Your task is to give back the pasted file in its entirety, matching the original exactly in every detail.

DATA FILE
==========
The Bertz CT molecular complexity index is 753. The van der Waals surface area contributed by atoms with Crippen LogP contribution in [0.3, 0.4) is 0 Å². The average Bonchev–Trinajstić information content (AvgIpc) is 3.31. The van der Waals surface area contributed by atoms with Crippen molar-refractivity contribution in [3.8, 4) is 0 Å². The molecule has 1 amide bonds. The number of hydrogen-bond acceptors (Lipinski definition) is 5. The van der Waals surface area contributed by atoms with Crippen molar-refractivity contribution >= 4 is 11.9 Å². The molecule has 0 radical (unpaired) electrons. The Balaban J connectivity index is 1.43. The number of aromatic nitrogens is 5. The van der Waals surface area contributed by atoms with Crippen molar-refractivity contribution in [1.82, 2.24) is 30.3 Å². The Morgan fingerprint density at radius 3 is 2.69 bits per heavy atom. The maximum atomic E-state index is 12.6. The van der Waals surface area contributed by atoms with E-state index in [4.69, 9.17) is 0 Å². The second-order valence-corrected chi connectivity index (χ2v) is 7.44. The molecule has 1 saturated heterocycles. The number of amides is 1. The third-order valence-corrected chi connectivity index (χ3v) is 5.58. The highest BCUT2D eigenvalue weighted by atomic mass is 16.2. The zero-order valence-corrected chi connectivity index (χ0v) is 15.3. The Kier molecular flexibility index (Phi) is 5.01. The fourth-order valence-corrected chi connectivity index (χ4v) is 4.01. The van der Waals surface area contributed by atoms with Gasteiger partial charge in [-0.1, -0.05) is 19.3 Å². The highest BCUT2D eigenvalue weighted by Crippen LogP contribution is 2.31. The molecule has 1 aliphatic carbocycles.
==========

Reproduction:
The Bertz CT molecular complexity index is 753. The van der Waals surface area contributed by atoms with Crippen LogP contribution in [0.3, 0.4) is 0 Å². The average Bonchev–Trinajstić information content (AvgIpc) is 3.31. The van der Waals surface area contributed by atoms with Crippen molar-refractivity contribution in [3.8, 4) is 0 Å². The molecule has 1 amide bonds. The number of hydrogen-bond acceptors (Lipinski definition) is 5. The van der Waals surface area contributed by atoms with Crippen molar-refractivity contribution >= 4 is 11.9 Å². The molecule has 0 radical (unpaired) electrons. The Balaban J connectivity index is 1.43. The number of aromatic nitrogens is 5. The van der Waals surface area contributed by atoms with Crippen molar-refractivity contribution in [1.82, 2.24) is 30.3 Å². The Morgan fingerprint density at radius 3 is 2.69 bits per heavy atom. The maximum atomic E-state index is 12.6. The van der Waals surface area contributed by atoms with E-state index in [4.69, 9.17) is 0 Å². The second-order valence-corrected chi connectivity index (χ2v) is 7.44. The molecule has 1 saturated heterocycles. The number of amides is 1. The third-order valence-corrected chi connectivity index (χ3v) is 5.58. The highest BCUT2D eigenvalue weighted by atomic mass is 16.2. The zero-order valence-corrected chi connectivity index (χ0v) is 15.3. The Kier molecular flexibility index (Phi) is 5.01. The fourth-order valence-corrected chi connectivity index (χ4v) is 4.01. The van der Waals surface area contributed by atoms with Gasteiger partial charge in [-0.1, -0.05) is 19.3 Å². The highest BCUT2D eigenvalue weighted by Crippen LogP contribution is 2.31. The molecule has 1 aliphatic carbocycles.